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Retired Military Finances 201: When's the Right Time to Buy an Annuity? Thumbnail

Retired Military Finances 201: When's the Right Time to Buy an Annuity?

Retirement Funding

As a military retiree, you have a lot of "annuitized" income. Commercial annuities might not be necessary while you are alive. That might not be the case for your surviving spouse. An annuity can solve that problem. These insurance contracts will guarantee you and/or your surviving spouse a fixed income stream in retirement. When it comes to purchasing an annuity, your current age and relation to retirement can make a big difference. However, the best age for purchasing an annuity depends on your individual situation and goals. What works well for a person with a higher risk tolerance may not prove suitable for someone only seeking conservative investments and vice versa.

Understanding Annuities

Annuities are complicated. As with any investment, it is vital to understand how they work, as well as any potential pros and cons.

Annuities are available as either fixed, indexed or variable and as immediate or deferred. Immediate annuities start payments right away, while deferred annuities promise to pay the investor a lump sum or monthly payments at an agreed-upon future date.

Fixed-Income Annuities

Fixed-income annuities provide the classic guaranteed monthly payment and tend to be a more attractive choice for those aged 60 and up.

Variable Annuities

Premiums paid to variable annuities are invested in the stock and bond markets, with money market options - meaning they present more risk. If you do not plan to retire for several years, choosing a variable annuity could present the opportunity for more growth. Remember, however, that these gains would not come with a guarantee. There is also the potential that losses could affect the principal amount.

Indexed Annuities

Indexed annuities pays an interest rate based on the performance of a particular index. The S&P 500 is among the most common. An indexed annuity allows the purchaser to earn higher yields when the market does well. In bearish years, the insurance contract provides a small, guaranteed interest rate. Indexed annuities are typically recommended for those planning to retire in the next 10 to 15 years. 

Considering Your Retirement Income Needs

Before considering an annuity, calculate your income needs in retirement. Besides Social Security, take into account the value of your military pension and SBP benefit, TSP and 401(k)s  and IRAs. Do you intend to retire completely or work part-time? Do your retirement plans include a lot of travel or costly hobbies? Do you intend to downsize, move to a less expensive area or maintain your current home? These are all crucial considerations to make when determining your retirement income needs. 

Maximizing the Monthly Payment

The longer you wait to invest in an income annuity, the higher your monthly income stream. If you retire at 65 and purchase an annuity, you start receiving that immediate income stream, but it is not nearly as much as if you waited a decade. For example, the monthly payout for someone who purchases an annuity at 75 would be greater than the amount someone aged 65 receives for the same product.

Keep in mind that monthly payments generally are fixed amounts. They do not rise over time unless you purchase an inflation reider, but they also do not go down. What does change over time is how much of that monthly income is eaten away by inflation. That’s why maximizing that income stream is so critical. It can make a tremendous difference in your standard of living in retirement.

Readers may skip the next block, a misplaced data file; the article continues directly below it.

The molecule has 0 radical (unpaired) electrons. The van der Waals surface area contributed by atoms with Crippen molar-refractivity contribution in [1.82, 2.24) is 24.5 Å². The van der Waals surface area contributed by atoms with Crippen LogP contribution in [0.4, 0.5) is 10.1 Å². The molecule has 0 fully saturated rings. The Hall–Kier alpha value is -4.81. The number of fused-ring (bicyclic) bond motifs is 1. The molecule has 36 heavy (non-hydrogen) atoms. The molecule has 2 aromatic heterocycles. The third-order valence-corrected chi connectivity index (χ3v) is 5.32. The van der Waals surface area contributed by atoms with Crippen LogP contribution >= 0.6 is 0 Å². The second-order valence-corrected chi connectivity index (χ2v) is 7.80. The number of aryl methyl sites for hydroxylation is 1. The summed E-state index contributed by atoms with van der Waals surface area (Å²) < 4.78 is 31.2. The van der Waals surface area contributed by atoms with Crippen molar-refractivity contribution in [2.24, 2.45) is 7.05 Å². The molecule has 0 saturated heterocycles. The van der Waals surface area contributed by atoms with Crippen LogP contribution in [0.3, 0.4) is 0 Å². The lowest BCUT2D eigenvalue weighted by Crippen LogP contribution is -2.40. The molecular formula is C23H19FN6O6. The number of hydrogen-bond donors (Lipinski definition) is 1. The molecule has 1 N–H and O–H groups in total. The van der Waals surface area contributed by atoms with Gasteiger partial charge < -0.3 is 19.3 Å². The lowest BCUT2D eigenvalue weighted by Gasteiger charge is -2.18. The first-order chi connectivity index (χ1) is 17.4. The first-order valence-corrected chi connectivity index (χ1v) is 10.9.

How Long Will You Spend in Retirement?

The mystery of life is that any one of us could be here today and gone tomorrow. Still, healthier people tend to live longer than those with chronic conditions. These days, people are living longer overall, and it is wise to consider the possibility that you could reach the century mark. That means you must plan for income over a potentially long lifespan. If you have reason to expect an exceptionally long life, your annuity decisions should reflect that. 

If you enjoy good health and your relatives tend to live to ripe old ages, it may be beneficial to wait as long as possible before buying an annuity. Of course, that is assuming you have sufficient retirement income to maintain your lifestyle.

When to Buy an Annuity

The average age of an annuity holder is 70 years old.1 Waiting longer means receiving higher monthly payouts for those purchasing an immediate annuity.

Those seeking to buy a deferred annuity tend to be much younger, generally between the ages of 45 and 55. These younger buyers can take more risks with investments since they have a longer timeline to retirement. If losses occur, they have time to allow their money to (hopefully) recover. That is not the case with the older investor, who tends to be better off relying on more conservative investment strategies.   

Your financial advisor or insurance agent can explain the intricacies of annuities and which of these contracts best suits your needs. These professionals will advise the right time to buy an annuity after reviewing your financial situation and current plan for retirement. Annuities may not make sense for most military retirees, but for some , they are good vehicles to ensure sufficient income to enjoy the retirement you planned for you and your spouse. 

If you found this article useful, you might like the following blog posts:

Retired Military Finances 101: Do Annuities Ever Make Sense?

Is SBP Expensive?

To SBP or Not SBP?  That is the Question

  1. https://www.annuity-insurers.org/wp-content/uploads/2013/10/2013-Gallup-Survey.pdf

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